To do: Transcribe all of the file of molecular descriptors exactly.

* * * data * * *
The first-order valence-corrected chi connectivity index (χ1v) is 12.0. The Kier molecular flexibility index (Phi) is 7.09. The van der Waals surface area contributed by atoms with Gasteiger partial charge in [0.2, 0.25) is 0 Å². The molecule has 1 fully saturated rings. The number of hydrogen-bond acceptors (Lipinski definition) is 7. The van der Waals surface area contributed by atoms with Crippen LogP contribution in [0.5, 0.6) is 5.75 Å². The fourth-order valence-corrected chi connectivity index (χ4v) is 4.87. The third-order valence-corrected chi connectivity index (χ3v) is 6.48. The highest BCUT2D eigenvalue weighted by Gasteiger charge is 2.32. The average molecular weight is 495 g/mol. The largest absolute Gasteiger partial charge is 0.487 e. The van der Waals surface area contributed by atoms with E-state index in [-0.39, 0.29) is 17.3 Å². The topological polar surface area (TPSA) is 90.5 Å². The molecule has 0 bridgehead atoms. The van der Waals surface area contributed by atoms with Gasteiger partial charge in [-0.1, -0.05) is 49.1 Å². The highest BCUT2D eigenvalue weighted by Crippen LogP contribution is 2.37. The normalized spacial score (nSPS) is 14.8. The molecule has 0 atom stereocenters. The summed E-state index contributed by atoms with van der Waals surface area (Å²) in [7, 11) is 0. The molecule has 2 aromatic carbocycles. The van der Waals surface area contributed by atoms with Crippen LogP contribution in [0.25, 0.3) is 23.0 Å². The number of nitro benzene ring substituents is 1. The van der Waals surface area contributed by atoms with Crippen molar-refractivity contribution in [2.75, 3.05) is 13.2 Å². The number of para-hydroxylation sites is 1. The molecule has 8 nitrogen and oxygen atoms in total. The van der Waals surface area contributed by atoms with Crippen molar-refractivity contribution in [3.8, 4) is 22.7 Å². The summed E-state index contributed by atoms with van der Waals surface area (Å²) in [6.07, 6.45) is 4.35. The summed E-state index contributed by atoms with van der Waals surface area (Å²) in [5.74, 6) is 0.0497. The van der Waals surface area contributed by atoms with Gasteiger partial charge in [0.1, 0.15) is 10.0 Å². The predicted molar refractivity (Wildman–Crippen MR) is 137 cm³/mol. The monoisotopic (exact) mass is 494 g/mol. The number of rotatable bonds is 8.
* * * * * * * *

The first-order valence-corrected chi connectivity index (χ1v) is 12.0. The Kier molecular flexibility index (Phi) is 7.09. The van der Waals surface area contributed by atoms with Gasteiger partial charge in [0.2, 0.25) is 0 Å². The molecule has 1 fully saturated rings. The number of hydrogen-bond acceptors (Lipinski definition) is 7. The van der Waals surface area contributed by atoms with Crippen LogP contribution in [0.5, 0.6) is 5.75 Å². The fourth-order valence-corrected chi connectivity index (χ4v) is 4.87. The third-order valence-corrected chi connectivity index (χ3v) is 6.48. The highest BCUT2D eigenvalue weighted by Gasteiger charge is 2.32. The average molecular weight is 495 g/mol. The largest absolute Gasteiger partial charge is 0.487 e. The van der Waals surface area contributed by atoms with E-state index in [-0.39, 0.29) is 17.3 Å². The topological polar surface area (TPSA) is 90.5 Å². The molecule has 0 bridgehead atoms. The van der Waals surface area contributed by atoms with Gasteiger partial charge in [-0.1, -0.05) is 49.1 Å². The highest BCUT2D eigenvalue weighted by Crippen LogP contribution is 2.37. The normalized spacial score (nSPS) is 14.8. The molecule has 0 atom stereocenters. The summed E-state index contributed by atoms with van der Waals surface area (Å²) in [7, 11) is 0. The molecule has 2 aromatic carbocycles. The van der Waals surface area contributed by atoms with Crippen LogP contribution in [0.25, 0.3) is 23.0 Å². The number of nitro benzene ring substituents is 1. The van der Waals surface area contributed by atoms with Crippen molar-refractivity contribution in [2.75, 3.05) is 13.2 Å². The number of para-hydroxylation sites is 1. The molecule has 8 nitrogen and oxygen atoms in total. The van der Waals surface area contributed by atoms with Crippen molar-refractivity contribution in [3.8, 4) is 22.7 Å². The summed E-state index contributed by atoms with van der Waals surface area (Å²) in [6.07, 6.45) is 4.35. The summed E-state index contributed by atoms with van der Waals surface area (Å²) in [5.74, 6) is 0.0497. The van der Waals surface area contributed by atoms with Gasteiger partial charge in [0.1, 0.15) is 10.0 Å². The predicted molar refractivity (Wildman–Crippen MR) is 137 cm³/mol. The monoisotopic (exact) mass is 494 g/mol. The number of rotatable bonds is 8.